Competition wise for us was a bit of a bummer as our event didn’t start till Day 5. Therefore the first 4 days were spent at the Bowls venue cheering on our teammates in the other disciplines. Speaking of teammates, my boys were Tim and Tony, and as a group we were pretty tight! Finally our competition started and we took on New Zealand who had had our measure back in March during our Trans Tasman series. We started strongly and at the halfway mark held a slender lead. Unfortunately for us, twice we held big numbers to get ahead with the opposition Skipper being way off target but getting quite lucky to get the shot. Whilst annoying, that happens in bowls, whereas it felt like we found every hole possible. Anyway we went down by 4 which meant we had to beat our next opponents, South Africa, to progress through to the next round.
On the morning of the match we discovered that we had been moved to the TV game which was fantastic to know friends and family back home would be watching! Somehow a fair few people knew back home before we did and had the opportunity to see us compete. It’s a funny thing with me, as I don’t usually take myself too seriously and as a consequence embarrass myself, or at least give others a good laugh at my expense. This day was to be one of those. As we got ourselves organised on our rink, I faced a problem with the rain looking a little ominous and my raincoat sleeves being far too long for my bowling arm. I decided to use a wrist sweatband to keep the sleeve up. Great idea until I somehow misplaced it and decided to forget the raincoat. In my haste to get organised I had accidentally put the sweatband in my cap and was wearing it with it protruding out the back of my cap!! Being my first ever televised match representing our country was of course the perfect time to do something as stupid as that! Oh well, I wish I could say it helped us win but unfortunately the South Africans bashed us pretty well and in fact went on to meet New Zealand in the final whereby they claimed the Gold and NZ silver. It seemed a bit unfair to draw the 2 best teams in our section I guess, but, oh well.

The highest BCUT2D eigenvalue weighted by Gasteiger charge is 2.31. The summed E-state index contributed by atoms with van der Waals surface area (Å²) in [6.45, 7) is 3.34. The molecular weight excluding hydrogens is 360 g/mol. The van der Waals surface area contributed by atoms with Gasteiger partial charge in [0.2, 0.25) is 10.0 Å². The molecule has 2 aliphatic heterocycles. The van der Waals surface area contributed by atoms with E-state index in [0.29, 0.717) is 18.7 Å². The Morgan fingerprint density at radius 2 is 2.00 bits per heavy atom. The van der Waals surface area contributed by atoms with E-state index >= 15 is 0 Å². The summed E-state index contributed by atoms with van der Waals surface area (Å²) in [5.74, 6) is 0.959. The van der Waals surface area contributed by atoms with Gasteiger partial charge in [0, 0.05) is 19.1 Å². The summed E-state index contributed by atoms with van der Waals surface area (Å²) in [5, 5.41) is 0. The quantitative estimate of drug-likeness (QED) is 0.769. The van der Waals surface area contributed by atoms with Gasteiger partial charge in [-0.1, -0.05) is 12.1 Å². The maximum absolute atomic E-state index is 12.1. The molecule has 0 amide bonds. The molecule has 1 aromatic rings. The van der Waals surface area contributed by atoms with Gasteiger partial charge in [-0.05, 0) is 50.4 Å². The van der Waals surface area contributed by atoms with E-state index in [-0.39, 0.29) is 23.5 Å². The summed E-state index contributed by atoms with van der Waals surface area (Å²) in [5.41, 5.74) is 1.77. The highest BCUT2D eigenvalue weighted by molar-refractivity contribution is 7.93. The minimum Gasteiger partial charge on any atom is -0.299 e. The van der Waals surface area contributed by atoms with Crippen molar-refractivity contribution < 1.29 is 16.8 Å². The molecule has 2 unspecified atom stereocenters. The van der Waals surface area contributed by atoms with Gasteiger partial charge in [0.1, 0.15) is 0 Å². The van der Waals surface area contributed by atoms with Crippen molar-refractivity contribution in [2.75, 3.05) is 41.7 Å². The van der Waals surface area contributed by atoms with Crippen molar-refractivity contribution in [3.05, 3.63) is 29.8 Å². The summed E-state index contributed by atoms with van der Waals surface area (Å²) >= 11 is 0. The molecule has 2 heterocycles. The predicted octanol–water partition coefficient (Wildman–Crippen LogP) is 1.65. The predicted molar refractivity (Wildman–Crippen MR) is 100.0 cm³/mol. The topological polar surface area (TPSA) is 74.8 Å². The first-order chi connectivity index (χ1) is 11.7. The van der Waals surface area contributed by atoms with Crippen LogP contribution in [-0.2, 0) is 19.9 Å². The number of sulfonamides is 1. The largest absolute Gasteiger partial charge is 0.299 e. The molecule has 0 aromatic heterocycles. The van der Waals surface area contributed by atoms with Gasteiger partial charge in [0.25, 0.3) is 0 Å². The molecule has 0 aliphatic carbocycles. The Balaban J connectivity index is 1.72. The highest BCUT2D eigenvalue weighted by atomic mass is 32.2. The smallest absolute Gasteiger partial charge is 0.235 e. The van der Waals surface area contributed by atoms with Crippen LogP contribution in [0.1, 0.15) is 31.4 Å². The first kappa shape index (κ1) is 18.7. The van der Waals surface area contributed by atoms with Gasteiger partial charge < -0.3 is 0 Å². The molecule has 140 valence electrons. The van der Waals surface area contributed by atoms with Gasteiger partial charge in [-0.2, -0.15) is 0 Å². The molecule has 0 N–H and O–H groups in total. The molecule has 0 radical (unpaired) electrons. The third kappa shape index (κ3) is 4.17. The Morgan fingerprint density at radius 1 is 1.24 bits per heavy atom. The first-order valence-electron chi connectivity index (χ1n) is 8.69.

So from here we were permitted a few commiserative beverages at the pub nearby which I duly took the offer of and was in full voice later that afternoon supporting our teammates who were in a real tough battle at the time. Lesson learnt, pints are bigger than schooners (derr) and Stella Artois will smash any bloke who weighs around 54kg!!
From here the rest of the trip was all about supporting our teammates in their quest for medals of which we ended up with 1 Silver and 3 Bronze.
With the bowls finishing on Day 10, I was lucky enough to get tickets to the Netball Gold Medal match to watch our girls play awesomely to beat the Kiwis! This was a great experience as I had the chance to meet all the girls earlier in the week and get all of their signatures on one of my shirts for my netball mad niece.
To finish the trip of course we had the closing ceremony which I’m annoyed to say I didn’t attend as it sounded like it was going to be crap but instead was simply awesome. Never miss out on experiences regardless of what your preconceived ideas are right? Another lesson there.
So that was my experience at the 2014 Glasgow Commonwealth Games.
Let’s hope I can finish my career on the Gold Coast in 2018 with a gold medal!